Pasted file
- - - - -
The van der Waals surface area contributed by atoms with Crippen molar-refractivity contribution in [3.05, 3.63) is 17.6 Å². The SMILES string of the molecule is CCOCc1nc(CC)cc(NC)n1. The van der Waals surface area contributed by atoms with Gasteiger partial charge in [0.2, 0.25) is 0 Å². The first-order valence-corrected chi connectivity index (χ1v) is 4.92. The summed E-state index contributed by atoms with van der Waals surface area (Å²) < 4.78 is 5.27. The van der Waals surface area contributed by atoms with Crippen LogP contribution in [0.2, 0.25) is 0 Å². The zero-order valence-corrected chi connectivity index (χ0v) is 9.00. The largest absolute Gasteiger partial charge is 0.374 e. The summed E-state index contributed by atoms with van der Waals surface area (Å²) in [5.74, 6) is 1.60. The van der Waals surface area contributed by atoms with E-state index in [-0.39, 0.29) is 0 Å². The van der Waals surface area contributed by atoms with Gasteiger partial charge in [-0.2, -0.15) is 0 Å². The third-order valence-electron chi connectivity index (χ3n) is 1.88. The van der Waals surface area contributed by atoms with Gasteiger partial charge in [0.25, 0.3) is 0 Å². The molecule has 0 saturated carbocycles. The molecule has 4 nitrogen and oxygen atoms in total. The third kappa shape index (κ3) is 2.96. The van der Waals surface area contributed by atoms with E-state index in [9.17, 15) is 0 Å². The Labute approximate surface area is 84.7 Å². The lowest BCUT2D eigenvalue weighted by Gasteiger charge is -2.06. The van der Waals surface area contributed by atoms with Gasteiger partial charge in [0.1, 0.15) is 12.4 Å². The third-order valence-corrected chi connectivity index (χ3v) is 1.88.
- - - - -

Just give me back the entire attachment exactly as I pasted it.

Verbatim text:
The van der Waals surface area contributed by atoms with Crippen molar-refractivity contribution in [3.05, 3.63) is 17.6 Å². The SMILES string of the molecule is CCOCc1nc(CC)cc(NC)n1. The van der Waals surface area contributed by atoms with Gasteiger partial charge in [0.2, 0.25) is 0 Å². The first-order valence-corrected chi connectivity index (χ1v) is 4.92. The summed E-state index contributed by atoms with van der Waals surface area (Å²) < 4.78 is 5.27. The van der Waals surface area contributed by atoms with Crippen LogP contribution in [0.2, 0.25) is 0 Å². The zero-order valence-corrected chi connectivity index (χ0v) is 9.00. The largest absolute Gasteiger partial charge is 0.374 e. The summed E-state index contributed by atoms with van der Waals surface area (Å²) in [5.74, 6) is 1.60. The van der Waals surface area contributed by atoms with E-state index in [-0.39, 0.29) is 0 Å². The van der Waals surface area contributed by atoms with Gasteiger partial charge in [-0.2, -0.15) is 0 Å². The third-order valence-electron chi connectivity index (χ3n) is 1.88. The van der Waals surface area contributed by atoms with Gasteiger partial charge in [0.25, 0.3) is 0 Å². The molecule has 0 saturated carbocycles. The molecule has 4 nitrogen and oxygen atoms in total. The third kappa shape index (κ3) is 2.96. The van der Waals surface area contributed by atoms with E-state index in [9.17, 15) is 0 Å². The Labute approximate surface area is 84.7 Å². The lowest BCUT2D eigenvalue weighted by Gasteiger charge is -2.06. The van der Waals surface area contributed by atoms with Gasteiger partial charge in [0.1, 0.15) is 12.4 Å². The third-order valence-corrected chi connectivity index (χ3v) is 1.88.